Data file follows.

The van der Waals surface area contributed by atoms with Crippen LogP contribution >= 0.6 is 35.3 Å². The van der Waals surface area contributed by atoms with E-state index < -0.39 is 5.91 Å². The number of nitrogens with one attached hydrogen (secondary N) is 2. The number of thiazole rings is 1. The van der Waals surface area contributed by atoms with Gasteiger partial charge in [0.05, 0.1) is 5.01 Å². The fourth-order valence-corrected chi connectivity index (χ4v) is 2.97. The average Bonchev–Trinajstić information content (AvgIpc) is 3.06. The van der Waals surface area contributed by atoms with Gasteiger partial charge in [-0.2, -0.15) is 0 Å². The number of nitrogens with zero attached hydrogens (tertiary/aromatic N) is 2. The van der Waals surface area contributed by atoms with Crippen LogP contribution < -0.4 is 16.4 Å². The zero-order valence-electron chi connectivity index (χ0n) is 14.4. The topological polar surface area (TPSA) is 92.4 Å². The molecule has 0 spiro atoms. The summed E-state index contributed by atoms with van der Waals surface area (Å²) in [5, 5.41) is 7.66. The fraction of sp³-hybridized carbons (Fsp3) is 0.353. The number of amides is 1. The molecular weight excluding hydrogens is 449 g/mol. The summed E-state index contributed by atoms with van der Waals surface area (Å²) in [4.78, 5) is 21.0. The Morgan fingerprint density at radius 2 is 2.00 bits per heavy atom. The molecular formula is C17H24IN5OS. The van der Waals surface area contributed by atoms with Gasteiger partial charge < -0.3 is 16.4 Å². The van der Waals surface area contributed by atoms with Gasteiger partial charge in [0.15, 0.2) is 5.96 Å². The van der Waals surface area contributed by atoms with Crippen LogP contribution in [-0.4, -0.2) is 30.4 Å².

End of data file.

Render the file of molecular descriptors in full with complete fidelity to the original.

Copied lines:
The van der Waals surface area contributed by atoms with Crippen LogP contribution >= 0.6 is 35.3 Å². The van der Waals surface area contributed by atoms with E-state index < -0.39 is 5.91 Å². The number of nitrogens with one attached hydrogen (secondary N) is 2. The number of thiazole rings is 1. The van der Waals surface area contributed by atoms with Gasteiger partial charge in [0.05, 0.1) is 5.01 Å². The fourth-order valence-corrected chi connectivity index (χ4v) is 2.97. The average Bonchev–Trinajstić information content (AvgIpc) is 3.06. The van der Waals surface area contributed by atoms with Gasteiger partial charge in [-0.2, -0.15) is 0 Å². The number of nitrogens with zero attached hydrogens (tertiary/aromatic N) is 2. The van der Waals surface area contributed by atoms with Crippen LogP contribution < -0.4 is 16.4 Å². The zero-order valence-electron chi connectivity index (χ0n) is 14.4. The topological polar surface area (TPSA) is 92.4 Å². The molecule has 0 spiro atoms. The summed E-state index contributed by atoms with van der Waals surface area (Å²) in [5, 5.41) is 7.66. The fraction of sp³-hybridized carbons (Fsp3) is 0.353. The number of amides is 1. The molecular weight excluding hydrogens is 449 g/mol. The summed E-state index contributed by atoms with van der Waals surface area (Å²) in [4.78, 5) is 21.0. The Morgan fingerprint density at radius 2 is 2.00 bits per heavy atom. The molecular formula is C17H24IN5OS. The van der Waals surface area contributed by atoms with Gasteiger partial charge < -0.3 is 16.4 Å². The van der Waals surface area contributed by atoms with Gasteiger partial charge in [0.15, 0.2) is 5.96 Å². The van der Waals surface area contributed by atoms with Crippen LogP contribution in [-0.4, -0.2) is 30.4 Å².